From science to solutions: ocean acidification impacts on select coral reefs

Ocean acidification (OA), often called “the other CO2 problem” (Doney et al., 2009), is a consequence of an increased release of anthropogenic carbon dioxide. Man-made CO2 does not only accumulate in the atmosphere, it also dissolves readily in seawater to form bicarbonate ions, thereby releasing protons () and increasing seawater acidity. The acidity of the oceans has increased by about 30% since the beginning of the industrial period, and may increase by more than 150% by the end of the century. This increase in acidity impacts the lives and well-being of many marine organisms and can also disrupt coastal and marine ecosystems and the services they provide.

In October 2008, the Monaco Declaration, drafted at the request of His Serene Highness Prince Albert II, had a global impact far beyond the scientific community. Since this Declaration, the Principality of Monaco and its various institutions (IAEA, CSM, FPA2, IOM1 ) have developed even more intensive work in this field, bringing the Principality of Monaco to the forefront in defending the oceans against this problem. This collaboration took shape in 2015 with the creation of a Monegasque Association for Ocean Acidification (AMAO), bringing together the FPA2, the Monegasque Government, the Oceanographic Institute, the CSM and the IAEA. In September 2019, the Intergovernmental Panel on Climate Change (IPCC) held its 51 session in the Principality of Monaco to launch the Special Report on the Ocean and Cryosphere in a Changing Climate Context (SROCC), which assessed the physical processes and impacts of climate change on ocean, coastal, polar and mountain ecosystems.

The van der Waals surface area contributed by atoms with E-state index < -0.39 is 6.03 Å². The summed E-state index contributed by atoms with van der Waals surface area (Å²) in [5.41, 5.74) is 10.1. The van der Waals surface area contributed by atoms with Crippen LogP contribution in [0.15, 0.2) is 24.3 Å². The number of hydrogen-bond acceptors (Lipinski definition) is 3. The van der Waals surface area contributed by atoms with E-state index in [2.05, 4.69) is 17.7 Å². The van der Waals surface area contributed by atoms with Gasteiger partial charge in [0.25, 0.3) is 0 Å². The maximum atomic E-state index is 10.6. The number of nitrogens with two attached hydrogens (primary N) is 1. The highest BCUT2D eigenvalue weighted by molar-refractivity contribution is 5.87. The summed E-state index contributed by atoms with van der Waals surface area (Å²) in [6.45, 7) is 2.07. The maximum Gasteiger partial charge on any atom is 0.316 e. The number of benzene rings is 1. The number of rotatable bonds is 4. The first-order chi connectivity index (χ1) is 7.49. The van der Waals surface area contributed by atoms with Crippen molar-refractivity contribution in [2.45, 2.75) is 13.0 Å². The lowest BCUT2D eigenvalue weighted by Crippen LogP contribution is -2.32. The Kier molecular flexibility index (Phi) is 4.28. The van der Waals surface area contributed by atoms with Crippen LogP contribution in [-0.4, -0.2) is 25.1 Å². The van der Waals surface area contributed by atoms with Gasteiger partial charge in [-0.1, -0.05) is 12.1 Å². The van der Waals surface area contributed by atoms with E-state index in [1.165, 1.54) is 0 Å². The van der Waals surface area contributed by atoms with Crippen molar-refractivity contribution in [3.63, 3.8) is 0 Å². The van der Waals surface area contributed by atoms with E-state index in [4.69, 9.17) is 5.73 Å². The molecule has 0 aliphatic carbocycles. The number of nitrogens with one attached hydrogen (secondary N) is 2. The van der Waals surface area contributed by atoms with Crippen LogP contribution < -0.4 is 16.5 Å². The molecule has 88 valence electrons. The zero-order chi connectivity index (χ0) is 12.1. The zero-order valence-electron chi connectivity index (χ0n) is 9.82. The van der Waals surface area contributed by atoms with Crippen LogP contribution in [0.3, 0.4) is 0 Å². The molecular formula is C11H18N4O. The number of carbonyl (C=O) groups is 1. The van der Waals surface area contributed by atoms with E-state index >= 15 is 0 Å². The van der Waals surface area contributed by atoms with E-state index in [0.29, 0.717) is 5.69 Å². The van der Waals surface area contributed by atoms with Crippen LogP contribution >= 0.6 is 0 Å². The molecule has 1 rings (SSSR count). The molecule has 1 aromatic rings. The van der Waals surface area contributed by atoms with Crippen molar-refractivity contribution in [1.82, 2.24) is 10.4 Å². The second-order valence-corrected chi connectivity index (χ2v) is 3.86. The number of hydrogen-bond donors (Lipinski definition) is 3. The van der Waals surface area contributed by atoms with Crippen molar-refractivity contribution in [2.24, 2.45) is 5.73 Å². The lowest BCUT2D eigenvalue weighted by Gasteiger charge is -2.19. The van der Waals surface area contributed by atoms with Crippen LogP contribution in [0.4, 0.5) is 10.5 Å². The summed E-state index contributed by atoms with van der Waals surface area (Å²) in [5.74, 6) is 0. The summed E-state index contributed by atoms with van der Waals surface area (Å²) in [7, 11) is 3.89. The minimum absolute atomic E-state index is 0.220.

Hilmi N., Allemand D. & Swarzenski P., 2020. From science to solutions: ocean acidification impacts on select coral reefs. Regional Studies in Marine Science. 33: 100957. doi: 10.1016/j.rsma.2019.100957. Article.

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